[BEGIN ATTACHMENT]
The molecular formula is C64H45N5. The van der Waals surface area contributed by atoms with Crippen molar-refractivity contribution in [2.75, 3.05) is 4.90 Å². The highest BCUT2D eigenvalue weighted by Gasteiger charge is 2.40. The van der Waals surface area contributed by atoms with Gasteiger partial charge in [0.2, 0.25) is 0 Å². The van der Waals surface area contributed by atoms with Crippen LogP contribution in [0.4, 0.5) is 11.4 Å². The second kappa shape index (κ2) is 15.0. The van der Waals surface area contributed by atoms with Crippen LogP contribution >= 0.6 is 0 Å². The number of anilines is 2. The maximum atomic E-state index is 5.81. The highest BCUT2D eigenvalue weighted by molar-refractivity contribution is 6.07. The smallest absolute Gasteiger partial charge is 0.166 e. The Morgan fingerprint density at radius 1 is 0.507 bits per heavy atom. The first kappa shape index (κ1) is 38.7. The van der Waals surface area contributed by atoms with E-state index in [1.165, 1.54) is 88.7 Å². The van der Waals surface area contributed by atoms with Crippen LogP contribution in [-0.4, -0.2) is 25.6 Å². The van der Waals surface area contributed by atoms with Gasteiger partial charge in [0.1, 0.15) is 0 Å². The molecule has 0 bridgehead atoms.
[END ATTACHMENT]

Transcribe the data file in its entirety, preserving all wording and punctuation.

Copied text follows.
The molecular formula is C64H45N5. The van der Waals surface area contributed by atoms with Crippen molar-refractivity contribution in [2.75, 3.05) is 4.90 Å². The highest BCUT2D eigenvalue weighted by Gasteiger charge is 2.40. The van der Waals surface area contributed by atoms with Gasteiger partial charge in [0.2, 0.25) is 0 Å². The van der Waals surface area contributed by atoms with Crippen LogP contribution in [0.4, 0.5) is 11.4 Å². The second kappa shape index (κ2) is 15.0. The van der Waals surface area contributed by atoms with Crippen LogP contribution >= 0.6 is 0 Å². The number of anilines is 2. The maximum atomic E-state index is 5.81. The highest BCUT2D eigenvalue weighted by molar-refractivity contribution is 6.07. The smallest absolute Gasteiger partial charge is 0.166 e. The Morgan fingerprint density at radius 1 is 0.507 bits per heavy atom. The first kappa shape index (κ1) is 38.7. The van der Waals surface area contributed by atoms with E-state index in [1.165, 1.54) is 88.7 Å². The van der Waals surface area contributed by atoms with Crippen LogP contribution in [-0.4, -0.2) is 25.6 Å². The van der Waals surface area contributed by atoms with Gasteiger partial charge in [0.1, 0.15) is 0 Å². The molecule has 0 bridgehead atoms.